Microsoft Patches Several Publicly Disclosed Windows Vulnerabilities


Microsoft has fixed nearly 90 vulnerabilities with its October 2020 Patch Tuesday updates and while none of them has been exploited in attacks, several of the flaws were publicly disclosed before the patches were released.

The publicly disclosed vulnerabilities have been classified as important severity and their exploitation can lead to information disclosure or privilege escalation. A majority impact Windows and one affects the .NET framework.

The .NET vulnerability allows an authenticated attacker to access the targeted system’s memory, specifically memory layout. Exploitation requires executing a specially crafted application.

Another disclosed flaw impacts the Windows Error Reporting (WER) component and it can be leveraged for privilege escalation. While this particular weakness does not appear to have been exploited, Malwarebytes reported earlier this month that it had spotted an attack in which the payload was injected into the WER service to evade defenses.

Two of the disclosed vulnerabilities affect the Windows kernel. An authenticated attacker could exploit them to obtain information that can be useful to further compromise impacted systems.

One of the flaws whose details have been made public impacts Windows 10 Setup and it can only be exploited for privilege escalation by a local attacker while the computer is upgrading to a newer version of Windows.

The last disclosed issue impacts the Windows Storage VSP Driver and it can allow an authenticated attacker to escalate privileges.

Nearly a dozen of the vulnerabilities patched by Microsoft this month have been rated critical. They impact Windows, Outlook, the Base3D rendering engine, and SharePoint. They can all lead to remote code execution.

One interesting security bug that has been rated critical is CVE-2020-16947, which affects Outlook and allows an attacker to execute arbitrary code by sending a specially crafted email to the targeted user.

“The Preview Pane is an attack vector here, so you don’t even need to open the mail to be impacted,” explained the Zero Day Initiative’s Dustin Childs. “The specific flaw exists within the parsing of HTML content in an email. The issue results from the lack of proper validation of the length of user-supplied data before copying it to a fixed-length heap-based buffer. Although Microsoft gives this an XI rating of 2, we have a working proof-of-concept. Patch this one quickly.”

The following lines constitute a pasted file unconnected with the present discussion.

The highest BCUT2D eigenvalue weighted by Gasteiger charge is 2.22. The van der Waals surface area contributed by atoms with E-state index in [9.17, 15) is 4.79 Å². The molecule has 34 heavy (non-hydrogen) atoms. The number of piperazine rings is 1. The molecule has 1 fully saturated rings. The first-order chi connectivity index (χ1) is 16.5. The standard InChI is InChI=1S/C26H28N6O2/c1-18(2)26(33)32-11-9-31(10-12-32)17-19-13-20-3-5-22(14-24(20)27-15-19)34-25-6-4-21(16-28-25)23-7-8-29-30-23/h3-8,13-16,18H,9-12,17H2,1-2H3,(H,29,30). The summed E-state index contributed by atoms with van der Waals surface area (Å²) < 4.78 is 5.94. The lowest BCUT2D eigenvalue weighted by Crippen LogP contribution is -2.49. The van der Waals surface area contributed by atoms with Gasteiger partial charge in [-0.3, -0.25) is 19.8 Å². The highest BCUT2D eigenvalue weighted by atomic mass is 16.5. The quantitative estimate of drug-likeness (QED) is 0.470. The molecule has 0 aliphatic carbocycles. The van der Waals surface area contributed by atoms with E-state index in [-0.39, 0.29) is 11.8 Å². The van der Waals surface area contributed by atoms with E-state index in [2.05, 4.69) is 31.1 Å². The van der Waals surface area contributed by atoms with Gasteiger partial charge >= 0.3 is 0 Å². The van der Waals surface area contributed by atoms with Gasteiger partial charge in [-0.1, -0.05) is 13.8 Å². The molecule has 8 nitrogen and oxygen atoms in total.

Another noteworthy vulnerability that was patched this month is CVE-2020-16898, which is related to how the Windows TCP/IP stack handles ICMPv6 Router Advertisement packets. An attacker can exploit the flaw for code execution on a server or client by sending specially crafted packets to the targeted device.

Bharat Jogi, senior manager of vulnerability and threat research at Qualys, warned that this flaw could be wormable.

“An attacker can exploit this vulnerability without any authentication, and it is potentially wormable,” Jogi said in an emailed comment. “We expect a PoC for this exploit would be dropped soon, and we highly encourage everyone to fix this vulnerability as soon as possible. Microsoft has also provided a workaround for this vulnerability and strongly recommends installing updates for this vulnerability quickly.”

It’s worth noting that the number of vulnerabilities fixed this Patch Tuesday is slightly smaller compared to the previous months. Between March and September, the number of patched vulnerabilities never dropped below 110.

Todd Schell, senior product manager for security at Ivanti, pointed out that there do not appear to be any Edge or Internet Explorer patches this month. “Not sure I remember the last time that has happened,” he told SecurityWeek.

Adobe’s October 2020 Patch Tuesday updates only address one critical code execution vulnerability in Flash Player.

Related: Microsoft Patches Actively Exploited Windows, IE Vulnerabilities

Related: Zerologon Chained With Fortinet, MobileIron Vulnerabilities in U.S. Government Attacks

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Eduard Kovacs (@EduardKovacs) is a contributing editor at SecurityWeek. He worked as a high school IT teacher for two years before starting a career in journalism as Softpedia’s security news reporter. Eduard holds a bachelor’s degree in industrial informatics and a master’s degree in computer techniques applied in electrical engineering.

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